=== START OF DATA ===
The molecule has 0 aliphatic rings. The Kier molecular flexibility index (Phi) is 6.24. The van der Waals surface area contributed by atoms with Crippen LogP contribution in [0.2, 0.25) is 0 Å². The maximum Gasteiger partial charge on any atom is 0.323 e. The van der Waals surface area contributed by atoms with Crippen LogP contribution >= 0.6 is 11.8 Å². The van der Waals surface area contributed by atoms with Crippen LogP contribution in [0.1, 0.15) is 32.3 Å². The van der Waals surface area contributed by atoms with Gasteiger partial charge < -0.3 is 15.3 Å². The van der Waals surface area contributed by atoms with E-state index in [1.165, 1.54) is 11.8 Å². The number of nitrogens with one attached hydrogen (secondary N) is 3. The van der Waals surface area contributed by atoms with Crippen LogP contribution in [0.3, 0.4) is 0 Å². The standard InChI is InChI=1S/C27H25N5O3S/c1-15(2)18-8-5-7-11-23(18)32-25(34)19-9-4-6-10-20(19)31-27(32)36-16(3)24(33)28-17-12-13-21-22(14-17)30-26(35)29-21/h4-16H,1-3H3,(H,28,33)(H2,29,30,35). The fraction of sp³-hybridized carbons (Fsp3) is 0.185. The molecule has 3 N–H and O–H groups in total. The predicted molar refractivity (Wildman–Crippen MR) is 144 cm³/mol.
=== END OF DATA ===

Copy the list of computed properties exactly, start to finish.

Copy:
The molecule has 0 aliphatic rings. The Kier molecular flexibility index (Phi) is 6.24. The van der Waals surface area contributed by atoms with Crippen LogP contribution in [0.2, 0.25) is 0 Å². The maximum Gasteiger partial charge on any atom is 0.323 e. The van der Waals surface area contributed by atoms with Crippen LogP contribution >= 0.6 is 11.8 Å². The van der Waals surface area contributed by atoms with Crippen LogP contribution in [0.1, 0.15) is 32.3 Å². The van der Waals surface area contributed by atoms with Gasteiger partial charge < -0.3 is 15.3 Å². The van der Waals surface area contributed by atoms with E-state index in [1.165, 1.54) is 11.8 Å². The number of nitrogens with one attached hydrogen (secondary N) is 3. The van der Waals surface area contributed by atoms with Crippen LogP contribution in [0.3, 0.4) is 0 Å². The standard InChI is InChI=1S/C27H25N5O3S/c1-15(2)18-8-5-7-11-23(18)32-25(34)19-9-4-6-10-20(19)31-27(32)36-16(3)24(33)28-17-12-13-21-22(14-17)30-26(35)29-21/h4-16H,1-3H3,(H,28,33)(H2,29,30,35). The fraction of sp³-hybridized carbons (Fsp3) is 0.185. The molecule has 3 N–H and O–H groups in total. The predicted molar refractivity (Wildman–Crippen MR) is 144 cm³/mol.